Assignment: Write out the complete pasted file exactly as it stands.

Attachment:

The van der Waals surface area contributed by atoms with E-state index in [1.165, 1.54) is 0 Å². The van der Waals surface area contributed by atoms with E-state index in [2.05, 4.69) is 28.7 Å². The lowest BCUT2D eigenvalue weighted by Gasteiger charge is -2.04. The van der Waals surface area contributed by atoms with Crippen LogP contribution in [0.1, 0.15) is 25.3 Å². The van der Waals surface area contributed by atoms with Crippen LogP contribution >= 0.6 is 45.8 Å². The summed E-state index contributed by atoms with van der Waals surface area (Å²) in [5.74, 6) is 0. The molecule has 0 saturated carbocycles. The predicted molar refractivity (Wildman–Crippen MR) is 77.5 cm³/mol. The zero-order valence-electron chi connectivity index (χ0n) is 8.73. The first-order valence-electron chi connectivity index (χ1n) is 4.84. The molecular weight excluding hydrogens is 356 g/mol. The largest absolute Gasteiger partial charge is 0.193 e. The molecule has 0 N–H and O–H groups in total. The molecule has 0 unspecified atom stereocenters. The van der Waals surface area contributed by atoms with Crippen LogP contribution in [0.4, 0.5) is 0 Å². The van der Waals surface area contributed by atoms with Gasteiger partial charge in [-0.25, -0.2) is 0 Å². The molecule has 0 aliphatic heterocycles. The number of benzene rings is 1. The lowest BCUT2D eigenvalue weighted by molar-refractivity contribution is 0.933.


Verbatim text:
The van der Waals surface area contributed by atoms with E-state index in [1.165, 1.54) is 0 Å². The van der Waals surface area contributed by atoms with E-state index in [2.05, 4.69) is 28.7 Å². The lowest BCUT2D eigenvalue weighted by Gasteiger charge is -2.04. The van der Waals surface area contributed by atoms with Crippen LogP contribution in [0.1, 0.15) is 25.3 Å². The van der Waals surface area contributed by atoms with Crippen LogP contribution >= 0.6 is 45.8 Å². The summed E-state index contributed by atoms with van der Waals surface area (Å²) in [5.74, 6) is 0. The molecule has 0 saturated carbocycles. The predicted molar refractivity (Wildman–Crippen MR) is 77.5 cm³/mol. The zero-order valence-electron chi connectivity index (χ0n) is 8.73. The first-order valence-electron chi connectivity index (χ1n) is 4.84. The molecular weight excluding hydrogens is 356 g/mol. The largest absolute Gasteiger partial charge is 0.193 e. The molecule has 0 N–H and O–H groups in total. The molecule has 0 unspecified atom stereocenters. The van der Waals surface area contributed by atoms with Crippen LogP contribution in [0.4, 0.5) is 0 Å². The van der Waals surface area contributed by atoms with Gasteiger partial charge in [-0.25, -0.2) is 0 Å². The molecule has 0 aliphatic heterocycles. The number of benzene rings is 1. The lowest BCUT2D eigenvalue weighted by molar-refractivity contribution is 0.933.